When it comes to technology leadership, first mover can develop technology that is difficult for their competition to copy. One of the ways they gain advantage over these later entrants is that the developing company has learned, through often lengthy trial and error, how to reduce costs of production, otherwise known as the “learning curve.” Typically, later comers will not be able to produce the market-ready product quickly enough to be competitive; therefore, the market pioneer retains cost advantage.
An example of a first mover who maintained market advantage, and staved off later entrants for a long time, is Proctor and Gamble, who introduced the disposable diaper to the consumer. Products like this can be quite difficult to emulate; however, in technology-based products, like software, are much easier to figure out and first-mover advantage may not be long-lived for the introducing company.
Another way that a first mover may benefit from technology leadership is by applying for patents for their technology to try to prevent other companies from copying it. Patents appear to protect first-mover advantages in some industries, such as pharmaceuticals. In many industries, though, later entrants can invent their own technology quickly enough so that the first-mover's patent protection does not matter. A stronger advantage from technology leadership arises when the first mover can establish their product as the industry standard, making it more difficult for followers to gain customer acceptance.
Patenting their products is another way companies can maintain first-mover advantage. Patents are protective in some industries, like pharmaceuticals, but in other fields, like technology, they can be less so. Technology later-comers can invent their own copies so fast that the patent is not very useful. Becoming an industry-standard, however, can make it difficult for those who follow to gain consumer confidence.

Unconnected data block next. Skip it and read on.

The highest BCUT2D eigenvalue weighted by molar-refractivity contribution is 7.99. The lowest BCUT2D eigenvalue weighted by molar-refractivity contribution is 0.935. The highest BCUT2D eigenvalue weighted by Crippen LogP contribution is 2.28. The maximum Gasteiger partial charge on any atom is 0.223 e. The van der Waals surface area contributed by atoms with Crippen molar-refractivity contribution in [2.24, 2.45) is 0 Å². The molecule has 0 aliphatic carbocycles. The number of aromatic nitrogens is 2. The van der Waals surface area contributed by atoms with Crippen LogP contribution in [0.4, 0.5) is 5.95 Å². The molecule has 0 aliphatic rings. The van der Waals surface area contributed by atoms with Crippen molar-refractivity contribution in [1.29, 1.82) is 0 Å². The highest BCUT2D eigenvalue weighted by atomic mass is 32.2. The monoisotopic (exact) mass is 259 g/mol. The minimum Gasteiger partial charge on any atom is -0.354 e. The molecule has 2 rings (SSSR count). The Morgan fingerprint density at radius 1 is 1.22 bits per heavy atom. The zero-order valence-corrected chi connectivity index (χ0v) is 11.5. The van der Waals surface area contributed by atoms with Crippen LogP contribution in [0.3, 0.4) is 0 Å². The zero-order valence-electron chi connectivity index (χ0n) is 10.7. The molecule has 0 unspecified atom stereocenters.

The second type of advantage of being a first-mover is that first-movers are more able to control their resources. Wal-marts are fond of opening in small towns for this reason. Unlike their smaller, usually much smaller competitors, Wal-mart has enough resources to buy in great bulk, thus giving the company resource advantage. They pass their buying in bulk savings on to the consumer, something their competitors cannot do, as the competition does not receive the price cuts when they are unable to buy stock in such large quantities.
The third advantage of being a first-mover is controlling buyer-switching costs. Consumers often develop loyalty to a certain product and/or brand. Once this loyalty is established, it is often difficult to get them to switch, especially if doing so involves any sort of inconvenience, such as availability or additional travel. There also may be employee training involved for late entrants, further distancing that company from the advantages of being market pioneers. Some brands that have established loyalty are Coca-Cola, Kleenex, and Marlboro cigarettes. Users of these brands are rarely interested in pursuing other options or listening to new pitches. They are satisfied and see no reason to change.
Source: Encyclopedia of Management, ©2006 Gale Cengage. All Rights Reserved.